Sometimes, life throws a curveball your way. People lie. Relationships end. Our days don’t go as planned. And when these things happen, how do you react?
In stressful situations, our thoughts move at light speed—we can barely get a handle on them before we start searching for a coping mechanism. Some people have coping mechanisms that do more harm than good. They may engage in self-harm, substance abuse, and/or suicidal thoughts. Whenever stress or anxiety arises, they rely on these coping mechanisms, despite the harm they cause.
Through DBT (dialectical behaviour therapy), you learn skills that help you cope with extreme emotions. DBT gives you the tools you need to manage distressing thoughts and regulate your emotions. If you have intense emotional responses and the behaviours that follow are destructive to your life, DBT gives you a way to stay in control.
Thinking about trying DBT? Here’s how it works and how it can help:
We mentioned earlier that in DBT, you’re taught four important skills. Two of those skills are about acceptance, and two help you make changes. Here’s what you can do to help target harmful behaviours:
There’s a common misconception that mindfulness is this easy, breezy thing.
But when your mind is full of difficult emotions and distressing thoughts, it’s not easy to be present with yourself.
With DBT, people learn to observe their thoughts and then return to the present moment. Even though this sounds easy, it’s very different from what most people do—which is to experience a distressing thought and then try to stifle it or distract themselves from it.
And here enters another challenging part of mindfulness—as you experience your thoughts and feelings, you are fully aware of them. You don’t fight them back, judge yourself, or distract yourself. Instead, you acknowledge and stay present while they happen.
This skill comes in handy when we enter crisis mode—when something upsets us very deeply. Using distress tolerance, people learn how to move forward when they’re in extreme emotional turmoil.
A few coping strategies include:
Learn how to better communicate with other people, especially when your needs aren’t being met. You learn skills to assert what you require, say “no” when you need to, and be mindful of how others will react to you.
Emotions are completely natural. Everyone feels joy and sorrow, fear and anger, excitement and surprise.
But when we experience a really intense emotion, we might react in harmful ways—by engaging in suicidal thoughts, self-harm, and/or substance use.
You can understand your emotions as a wave. They rise and fall but never disappear completely. DBT helps you keep afloat when your feelings fluctuate.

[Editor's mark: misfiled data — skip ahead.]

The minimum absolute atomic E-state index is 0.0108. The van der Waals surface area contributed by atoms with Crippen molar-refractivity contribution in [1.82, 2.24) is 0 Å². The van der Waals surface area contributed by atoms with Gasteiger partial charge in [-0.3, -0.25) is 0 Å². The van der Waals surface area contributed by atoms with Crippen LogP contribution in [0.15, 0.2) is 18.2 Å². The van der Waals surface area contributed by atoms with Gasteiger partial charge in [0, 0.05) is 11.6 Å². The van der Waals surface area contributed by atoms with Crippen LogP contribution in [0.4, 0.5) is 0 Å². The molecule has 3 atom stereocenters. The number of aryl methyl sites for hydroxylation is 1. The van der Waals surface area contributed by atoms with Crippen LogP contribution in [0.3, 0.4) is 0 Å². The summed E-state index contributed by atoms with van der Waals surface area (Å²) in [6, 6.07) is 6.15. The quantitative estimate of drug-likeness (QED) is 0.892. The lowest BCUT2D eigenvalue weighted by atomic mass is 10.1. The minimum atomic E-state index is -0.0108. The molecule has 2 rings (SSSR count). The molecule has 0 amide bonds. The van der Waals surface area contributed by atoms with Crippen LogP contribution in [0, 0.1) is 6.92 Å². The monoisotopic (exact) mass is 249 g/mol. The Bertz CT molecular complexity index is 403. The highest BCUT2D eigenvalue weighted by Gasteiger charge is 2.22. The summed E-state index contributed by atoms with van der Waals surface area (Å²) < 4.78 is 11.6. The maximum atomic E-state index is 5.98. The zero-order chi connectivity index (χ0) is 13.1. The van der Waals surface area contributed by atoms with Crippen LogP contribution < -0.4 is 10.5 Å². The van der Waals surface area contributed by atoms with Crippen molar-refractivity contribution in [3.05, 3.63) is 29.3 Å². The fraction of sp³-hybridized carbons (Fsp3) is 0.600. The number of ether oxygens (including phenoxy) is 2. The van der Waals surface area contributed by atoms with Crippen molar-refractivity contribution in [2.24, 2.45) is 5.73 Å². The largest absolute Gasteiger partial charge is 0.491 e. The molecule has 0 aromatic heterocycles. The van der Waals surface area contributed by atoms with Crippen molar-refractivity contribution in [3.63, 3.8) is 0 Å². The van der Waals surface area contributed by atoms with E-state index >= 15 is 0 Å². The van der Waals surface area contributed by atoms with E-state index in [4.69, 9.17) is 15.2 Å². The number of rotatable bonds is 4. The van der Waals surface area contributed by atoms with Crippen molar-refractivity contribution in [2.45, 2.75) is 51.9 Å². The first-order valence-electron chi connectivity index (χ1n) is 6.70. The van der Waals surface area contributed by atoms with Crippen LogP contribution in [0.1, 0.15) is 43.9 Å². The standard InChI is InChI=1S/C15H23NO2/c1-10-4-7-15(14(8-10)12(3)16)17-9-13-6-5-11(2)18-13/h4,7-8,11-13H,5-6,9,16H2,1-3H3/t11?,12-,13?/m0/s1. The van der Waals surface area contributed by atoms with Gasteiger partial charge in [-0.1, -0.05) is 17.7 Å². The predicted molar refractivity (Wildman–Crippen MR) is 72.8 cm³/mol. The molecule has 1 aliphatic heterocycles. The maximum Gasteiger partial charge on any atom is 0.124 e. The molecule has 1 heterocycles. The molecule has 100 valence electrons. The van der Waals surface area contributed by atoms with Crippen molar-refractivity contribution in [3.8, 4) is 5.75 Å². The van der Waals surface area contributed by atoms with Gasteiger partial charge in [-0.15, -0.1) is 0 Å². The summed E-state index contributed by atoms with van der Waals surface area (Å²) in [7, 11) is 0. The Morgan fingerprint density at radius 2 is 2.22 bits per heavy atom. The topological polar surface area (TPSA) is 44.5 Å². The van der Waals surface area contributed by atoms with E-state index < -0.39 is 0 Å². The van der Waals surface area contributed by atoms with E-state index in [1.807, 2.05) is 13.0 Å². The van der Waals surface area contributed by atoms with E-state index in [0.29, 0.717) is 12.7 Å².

Emotional regulation builds on all the other skills you learn through dialectical behaviour therapy. By learning these skills, you can avoid the destructive behaviours you may have previously used to cope with strong emotions.
Through DBT, you can develop a greater awareness of your emotions, problem-solving skills for emotional crises, and how to communicate your needs to others.
You can also challenge your destructive coping mechanisms and learn to replace them with healthier habits.
Research shows that DBT is an effective therapy. It’s proven to reduce suicide attempts, self-injury, and inpatient hospitalizations. It’s also effective at helping reduce substance abuse.
If you’re familiar with CBT, you’ll notice some similarities between the two treatments. The difference is that DBT puts more emphasis on acceptance.
CBT focuses on changing thought patterns. In DBT, people become more mindful and accepting of their thoughts. Then, they work on changing how they react to them. There’s also a bigger focus on interpersonal relationships and changing the way you communicate with others.
If being able to use your insurance benefits is an important factor in your selection, our team would be happy to recommend one of our therapists who's services are covered by most insurance plans. Please be sure to confirm in advance if insurance coverage is preferred.
Our standard fees are aligned with the recommended fee schedule from the Psychologist’s Association of Alberta. However, we offer the added value of 60-minute sessions in contrast to the recommended 50-minute session for this fee.
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